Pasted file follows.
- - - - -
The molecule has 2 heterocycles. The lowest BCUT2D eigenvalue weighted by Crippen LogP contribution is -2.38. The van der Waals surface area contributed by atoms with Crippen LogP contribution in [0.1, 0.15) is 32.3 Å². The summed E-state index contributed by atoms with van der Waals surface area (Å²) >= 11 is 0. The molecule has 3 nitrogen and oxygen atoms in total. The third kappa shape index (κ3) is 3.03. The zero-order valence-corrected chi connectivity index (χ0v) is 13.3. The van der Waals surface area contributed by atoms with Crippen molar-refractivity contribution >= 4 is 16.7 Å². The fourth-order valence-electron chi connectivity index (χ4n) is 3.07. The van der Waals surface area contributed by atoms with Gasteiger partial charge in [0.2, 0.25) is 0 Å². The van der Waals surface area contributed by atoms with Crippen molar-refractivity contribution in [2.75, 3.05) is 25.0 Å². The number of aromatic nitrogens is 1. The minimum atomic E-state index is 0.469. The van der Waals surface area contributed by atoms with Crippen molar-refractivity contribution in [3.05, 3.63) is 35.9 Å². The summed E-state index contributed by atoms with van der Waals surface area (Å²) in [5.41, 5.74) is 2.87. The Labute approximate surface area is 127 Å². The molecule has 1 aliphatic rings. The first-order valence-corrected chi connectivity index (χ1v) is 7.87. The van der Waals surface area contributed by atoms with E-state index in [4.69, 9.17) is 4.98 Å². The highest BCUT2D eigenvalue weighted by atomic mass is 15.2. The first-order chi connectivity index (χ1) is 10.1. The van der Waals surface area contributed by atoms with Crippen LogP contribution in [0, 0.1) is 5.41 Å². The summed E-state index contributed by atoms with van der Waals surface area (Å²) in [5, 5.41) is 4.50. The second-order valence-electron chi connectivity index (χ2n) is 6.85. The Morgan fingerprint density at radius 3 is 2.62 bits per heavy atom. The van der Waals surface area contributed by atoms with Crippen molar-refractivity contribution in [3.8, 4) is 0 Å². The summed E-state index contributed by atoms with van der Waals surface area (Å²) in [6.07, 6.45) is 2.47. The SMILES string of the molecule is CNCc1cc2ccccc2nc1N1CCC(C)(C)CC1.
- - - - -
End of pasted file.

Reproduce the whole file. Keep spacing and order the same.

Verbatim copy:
The molecule has 2 heterocycles. The lowest BCUT2D eigenvalue weighted by Crippen LogP contribution is -2.38. The van der Waals surface area contributed by atoms with Crippen LogP contribution in [0.1, 0.15) is 32.3 Å². The summed E-state index contributed by atoms with van der Waals surface area (Å²) >= 11 is 0. The molecule has 3 nitrogen and oxygen atoms in total. The third kappa shape index (κ3) is 3.03. The zero-order valence-corrected chi connectivity index (χ0v) is 13.3. The van der Waals surface area contributed by atoms with Crippen molar-refractivity contribution >= 4 is 16.7 Å². The fourth-order valence-electron chi connectivity index (χ4n) is 3.07. The van der Waals surface area contributed by atoms with Gasteiger partial charge in [0.2, 0.25) is 0 Å². The van der Waals surface area contributed by atoms with Crippen molar-refractivity contribution in [2.75, 3.05) is 25.0 Å². The number of aromatic nitrogens is 1. The minimum atomic E-state index is 0.469. The van der Waals surface area contributed by atoms with Crippen molar-refractivity contribution in [3.05, 3.63) is 35.9 Å². The summed E-state index contributed by atoms with van der Waals surface area (Å²) in [5.41, 5.74) is 2.87. The Labute approximate surface area is 127 Å². The molecule has 1 aliphatic rings. The first-order valence-corrected chi connectivity index (χ1v) is 7.87. The van der Waals surface area contributed by atoms with E-state index in [4.69, 9.17) is 4.98 Å². The highest BCUT2D eigenvalue weighted by atomic mass is 15.2. The first-order chi connectivity index (χ1) is 10.1. The van der Waals surface area contributed by atoms with Crippen LogP contribution in [0, 0.1) is 5.41 Å². The summed E-state index contributed by atoms with van der Waals surface area (Å²) in [5, 5.41) is 4.50. The second-order valence-electron chi connectivity index (χ2n) is 6.85. The Morgan fingerprint density at radius 3 is 2.62 bits per heavy atom. The van der Waals surface area contributed by atoms with Crippen molar-refractivity contribution in [3.8, 4) is 0 Å². The summed E-state index contributed by atoms with van der Waals surface area (Å²) in [6.07, 6.45) is 2.47. The SMILES string of the molecule is CNCc1cc2ccccc2nc1N1CCC(C)(C)CC1.